"Crypto" Outbreaks in Swimming Pools on The Rise — CDC

Crypto Parasite Top Culprit for Pool Related Illnesses

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For example, the researchers said Arizona health officials used the system previous year to confirm a specific type of Cryptosporidium that spread to multiple swimming pools around Phoenix. Crypto can make otherwise healthy people sick for up to three weeks with watery diarrhea, stomach cramps, nausea and or vomiting.

Scientists say it's not clear if the number of outbreaks has increased or if detection methods have improved. Pool. Eww. And where there's No. 2 there could be Cryptosporidium, aka Crypto, a parasite that lives in the intestine of infected humans (or animals) and is the most common cause of diarrhea. Unlike other bugs that sometimes spread in pools, crypto is not quickly killed by chlorine. The only way to ensure the health of the water once its been infected is to close the pool and treat it with extremely high levels of chlorine that are unsafe for humans to swim in.

Here's how the crypto parasite spreads: "If someone has a diarrhea incident in the water, and someone else comes around and swallows that contaminated water, it spreads", said Michele Hlavsa, chief of the CDC's Healthy Swimming Program.

While standard levels of chlorine kill most germs within a few minutes, Crypto can be extremely hard to kill.

Little kids learning to swim.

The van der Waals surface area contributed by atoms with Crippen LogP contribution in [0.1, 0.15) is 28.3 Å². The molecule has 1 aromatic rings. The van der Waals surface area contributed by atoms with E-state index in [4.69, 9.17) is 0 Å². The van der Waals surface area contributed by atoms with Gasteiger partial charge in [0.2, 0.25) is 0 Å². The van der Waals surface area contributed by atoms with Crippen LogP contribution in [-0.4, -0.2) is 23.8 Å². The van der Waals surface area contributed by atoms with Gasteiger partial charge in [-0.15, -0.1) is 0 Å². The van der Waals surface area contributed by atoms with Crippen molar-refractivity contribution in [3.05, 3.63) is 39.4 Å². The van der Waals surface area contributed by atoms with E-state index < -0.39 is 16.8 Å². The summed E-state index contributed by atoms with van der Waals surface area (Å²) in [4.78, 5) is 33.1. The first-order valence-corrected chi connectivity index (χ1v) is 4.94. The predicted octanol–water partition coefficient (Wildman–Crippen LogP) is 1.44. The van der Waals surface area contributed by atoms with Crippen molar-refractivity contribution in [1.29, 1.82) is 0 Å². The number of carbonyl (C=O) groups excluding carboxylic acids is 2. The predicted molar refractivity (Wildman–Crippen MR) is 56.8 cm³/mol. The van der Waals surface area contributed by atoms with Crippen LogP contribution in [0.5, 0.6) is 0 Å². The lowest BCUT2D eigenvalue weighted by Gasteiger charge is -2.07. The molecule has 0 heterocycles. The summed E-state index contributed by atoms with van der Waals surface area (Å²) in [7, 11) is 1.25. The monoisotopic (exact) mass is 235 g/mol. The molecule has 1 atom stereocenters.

Take kids on bathroom breaks often, and check diapers in a diaper-changing area and not right next to the pool.

With the onset of warmer weather, the US Centers for Disease Control and Prevention (CDC) said today that reports of Cryptosporidium outbreaks linked to pools and waterparks are increasing. OH reported 1,940 infections in 2016, compared with no more than 571 in any one year from 2012 to 2015.

The CDC also recommends that parents make sure young people shower before they get into the water.

CryptoNet, launched in 2010, is the first U.S. DNA fingerprinting-based tracking system for illness caused by a parasite.

The team also detailed how a relatively new molecular testing network, CryptoNet, is helping states detect and track outbreaks, as well as identify the types that are sickening people. Examining the results combined with information on what patients were doing before they became sick will help CDC and its public health partners develop more effective strategies to stop the spread of Crypto.

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